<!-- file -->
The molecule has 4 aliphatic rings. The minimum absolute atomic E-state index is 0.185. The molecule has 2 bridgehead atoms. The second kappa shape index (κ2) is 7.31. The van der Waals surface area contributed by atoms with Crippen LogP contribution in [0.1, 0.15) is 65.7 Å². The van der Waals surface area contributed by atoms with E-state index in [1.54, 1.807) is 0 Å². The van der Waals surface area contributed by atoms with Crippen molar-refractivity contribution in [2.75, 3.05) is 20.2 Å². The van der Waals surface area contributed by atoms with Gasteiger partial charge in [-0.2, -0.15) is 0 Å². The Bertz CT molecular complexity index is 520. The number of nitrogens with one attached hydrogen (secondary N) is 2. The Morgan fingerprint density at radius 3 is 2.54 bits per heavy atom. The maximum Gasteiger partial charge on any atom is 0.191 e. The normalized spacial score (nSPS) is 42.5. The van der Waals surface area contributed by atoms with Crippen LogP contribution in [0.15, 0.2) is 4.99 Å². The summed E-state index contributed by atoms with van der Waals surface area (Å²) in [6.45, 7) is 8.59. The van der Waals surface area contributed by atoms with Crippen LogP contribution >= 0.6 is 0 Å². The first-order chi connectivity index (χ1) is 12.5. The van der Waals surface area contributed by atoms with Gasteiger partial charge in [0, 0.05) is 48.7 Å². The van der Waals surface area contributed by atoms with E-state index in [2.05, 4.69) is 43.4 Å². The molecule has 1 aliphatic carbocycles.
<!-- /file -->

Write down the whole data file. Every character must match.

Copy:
The molecule has 4 aliphatic rings. The minimum absolute atomic E-state index is 0.185. The molecule has 2 bridgehead atoms. The second kappa shape index (κ2) is 7.31. The van der Waals surface area contributed by atoms with Crippen LogP contribution in [0.1, 0.15) is 65.7 Å². The van der Waals surface area contributed by atoms with E-state index in [1.54, 1.807) is 0 Å². The van der Waals surface area contributed by atoms with Crippen molar-refractivity contribution in [2.75, 3.05) is 20.2 Å². The van der Waals surface area contributed by atoms with Gasteiger partial charge in [-0.2, -0.15) is 0 Å². The Bertz CT molecular complexity index is 520. The number of nitrogens with one attached hydrogen (secondary N) is 2. The Morgan fingerprint density at radius 3 is 2.54 bits per heavy atom. The maximum Gasteiger partial charge on any atom is 0.191 e. The normalized spacial score (nSPS) is 42.5. The van der Waals surface area contributed by atoms with Crippen LogP contribution in [0.15, 0.2) is 4.99 Å². The summed E-state index contributed by atoms with van der Waals surface area (Å²) in [6.45, 7) is 8.59. The van der Waals surface area contributed by atoms with Crippen LogP contribution >= 0.6 is 0 Å². The first-order chi connectivity index (χ1) is 12.5. The van der Waals surface area contributed by atoms with Gasteiger partial charge in [0, 0.05) is 48.7 Å². The van der Waals surface area contributed by atoms with E-state index in [2.05, 4.69) is 43.4 Å². The molecule has 1 aliphatic carbocycles.